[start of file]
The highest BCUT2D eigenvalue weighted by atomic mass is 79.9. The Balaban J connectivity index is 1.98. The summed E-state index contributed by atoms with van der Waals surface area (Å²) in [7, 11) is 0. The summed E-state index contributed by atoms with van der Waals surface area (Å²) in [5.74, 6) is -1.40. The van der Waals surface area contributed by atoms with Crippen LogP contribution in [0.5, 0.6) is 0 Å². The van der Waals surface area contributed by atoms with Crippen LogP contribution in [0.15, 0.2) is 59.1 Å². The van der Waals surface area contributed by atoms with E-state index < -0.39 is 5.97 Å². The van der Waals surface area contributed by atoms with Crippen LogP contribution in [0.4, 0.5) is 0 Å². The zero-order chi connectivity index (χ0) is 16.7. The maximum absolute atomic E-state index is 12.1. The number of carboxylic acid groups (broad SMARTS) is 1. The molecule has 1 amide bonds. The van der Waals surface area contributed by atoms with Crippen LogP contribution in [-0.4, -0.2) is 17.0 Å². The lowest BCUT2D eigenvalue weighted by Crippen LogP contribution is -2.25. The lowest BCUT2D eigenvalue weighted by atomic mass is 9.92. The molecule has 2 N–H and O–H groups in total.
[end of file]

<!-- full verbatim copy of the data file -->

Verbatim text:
The highest BCUT2D eigenvalue weighted by atomic mass is 79.9. The Balaban J connectivity index is 1.98. The summed E-state index contributed by atoms with van der Waals surface area (Å²) in [7, 11) is 0. The summed E-state index contributed by atoms with van der Waals surface area (Å²) in [5.74, 6) is -1.40. The van der Waals surface area contributed by atoms with Crippen LogP contribution in [0.5, 0.6) is 0 Å². The van der Waals surface area contributed by atoms with Crippen LogP contribution in [0.15, 0.2) is 59.1 Å². The van der Waals surface area contributed by atoms with E-state index < -0.39 is 5.97 Å². The van der Waals surface area contributed by atoms with Crippen LogP contribution in [0.4, 0.5) is 0 Å². The zero-order chi connectivity index (χ0) is 16.7. The maximum absolute atomic E-state index is 12.1. The number of carboxylic acid groups (broad SMARTS) is 1. The molecule has 1 amide bonds. The van der Waals surface area contributed by atoms with Crippen LogP contribution in [-0.4, -0.2) is 17.0 Å². The lowest BCUT2D eigenvalue weighted by Crippen LogP contribution is -2.25. The lowest BCUT2D eigenvalue weighted by atomic mass is 9.92. The molecule has 2 N–H and O–H groups in total.